What next

At GMIAU we will continue to work with people with lived experience, with the voluntary sector and local authorities to push the Home Office to make compassionate, sensible, common-sense decisions to urgently clear the asylum backlog in a way that works for individuals, families and communities in the North West.

We are urging local leaders to call on the government to make sure that

  • People are not disadvantaged by the streamlining process
  • The streamlining questionnaire is simplified and translated, and that there is a Home Office advice guide to support people to complete it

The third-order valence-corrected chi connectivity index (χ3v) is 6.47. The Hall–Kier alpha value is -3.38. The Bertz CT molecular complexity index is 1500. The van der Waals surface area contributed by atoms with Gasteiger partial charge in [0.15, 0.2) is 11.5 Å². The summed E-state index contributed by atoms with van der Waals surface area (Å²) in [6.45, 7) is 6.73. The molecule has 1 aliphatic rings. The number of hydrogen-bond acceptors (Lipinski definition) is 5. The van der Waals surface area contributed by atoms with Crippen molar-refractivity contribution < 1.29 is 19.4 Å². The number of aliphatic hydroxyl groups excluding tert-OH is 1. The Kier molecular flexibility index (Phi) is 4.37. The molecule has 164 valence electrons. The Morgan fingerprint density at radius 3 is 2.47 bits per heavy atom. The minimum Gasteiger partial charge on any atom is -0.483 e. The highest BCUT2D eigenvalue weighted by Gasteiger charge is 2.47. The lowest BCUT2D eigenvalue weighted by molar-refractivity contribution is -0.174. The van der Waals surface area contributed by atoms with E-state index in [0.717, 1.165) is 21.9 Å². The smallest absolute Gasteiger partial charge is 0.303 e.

• Urgent action is taken to clear the Home Office backlog of children’s asylum claims – making sure that the best interests of the child are at the heart of any decisions
  • Future plans to clear the Home Office asylum backlog involve consultation with communities and local services
  • There is a long term commitment to sufficiently fund legal aid so that people in the North West do not face the largest deficit between supply and demand in the country